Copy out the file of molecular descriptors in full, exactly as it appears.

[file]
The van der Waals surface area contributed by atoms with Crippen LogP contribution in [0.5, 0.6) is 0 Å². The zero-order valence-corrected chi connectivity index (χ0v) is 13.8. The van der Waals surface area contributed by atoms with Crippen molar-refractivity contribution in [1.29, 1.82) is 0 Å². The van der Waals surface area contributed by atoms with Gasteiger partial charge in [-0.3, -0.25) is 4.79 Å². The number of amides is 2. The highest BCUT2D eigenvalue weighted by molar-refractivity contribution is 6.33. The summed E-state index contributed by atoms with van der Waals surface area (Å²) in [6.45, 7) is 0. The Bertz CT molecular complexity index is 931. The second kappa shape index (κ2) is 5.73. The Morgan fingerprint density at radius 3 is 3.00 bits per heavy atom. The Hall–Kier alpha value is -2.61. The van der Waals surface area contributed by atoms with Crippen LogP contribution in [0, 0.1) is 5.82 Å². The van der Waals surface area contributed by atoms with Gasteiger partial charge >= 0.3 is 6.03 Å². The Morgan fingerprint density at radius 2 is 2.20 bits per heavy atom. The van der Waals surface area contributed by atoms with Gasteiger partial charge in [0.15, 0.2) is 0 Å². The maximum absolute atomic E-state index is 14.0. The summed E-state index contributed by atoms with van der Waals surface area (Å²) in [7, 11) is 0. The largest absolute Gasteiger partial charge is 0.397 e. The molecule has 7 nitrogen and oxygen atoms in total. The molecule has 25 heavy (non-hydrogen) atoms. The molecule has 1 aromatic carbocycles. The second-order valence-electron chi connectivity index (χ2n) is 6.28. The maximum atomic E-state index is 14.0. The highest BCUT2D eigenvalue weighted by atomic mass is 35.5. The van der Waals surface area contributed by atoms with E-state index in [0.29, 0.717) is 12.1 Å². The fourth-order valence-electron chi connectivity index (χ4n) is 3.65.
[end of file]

The van der Waals surface area contributed by atoms with Crippen LogP contribution in [0.5, 0.6) is 0 Å². The zero-order valence-corrected chi connectivity index (χ0v) is 13.8. The van der Waals surface area contributed by atoms with Crippen molar-refractivity contribution in [1.29, 1.82) is 0 Å². The van der Waals surface area contributed by atoms with Gasteiger partial charge in [-0.3, -0.25) is 4.79 Å². The number of amides is 2. The highest BCUT2D eigenvalue weighted by molar-refractivity contribution is 6.33. The summed E-state index contributed by atoms with van der Waals surface area (Å²) in [6.45, 7) is 0. The Bertz CT molecular complexity index is 931. The second kappa shape index (κ2) is 5.73. The Morgan fingerprint density at radius 3 is 3.00 bits per heavy atom. The Hall–Kier alpha value is -2.61. The van der Waals surface area contributed by atoms with Crippen LogP contribution in [0, 0.1) is 5.82 Å². The van der Waals surface area contributed by atoms with Gasteiger partial charge >= 0.3 is 6.03 Å². The Morgan fingerprint density at radius 2 is 2.20 bits per heavy atom. The van der Waals surface area contributed by atoms with Gasteiger partial charge in [0.15, 0.2) is 0 Å². The maximum absolute atomic E-state index is 14.0. The summed E-state index contributed by atoms with van der Waals surface area (Å²) in [7, 11) is 0. The largest absolute Gasteiger partial charge is 0.397 e. The molecule has 7 nitrogen and oxygen atoms in total. The molecule has 25 heavy (non-hydrogen) atoms. The molecule has 1 aromatic carbocycles. The second-order valence-electron chi connectivity index (χ2n) is 6.28. The maximum atomic E-state index is 14.0. The highest BCUT2D eigenvalue weighted by atomic mass is 35.5. The van der Waals surface area contributed by atoms with E-state index in [0.29, 0.717) is 12.1 Å². The fourth-order valence-electron chi connectivity index (χ4n) is 3.65.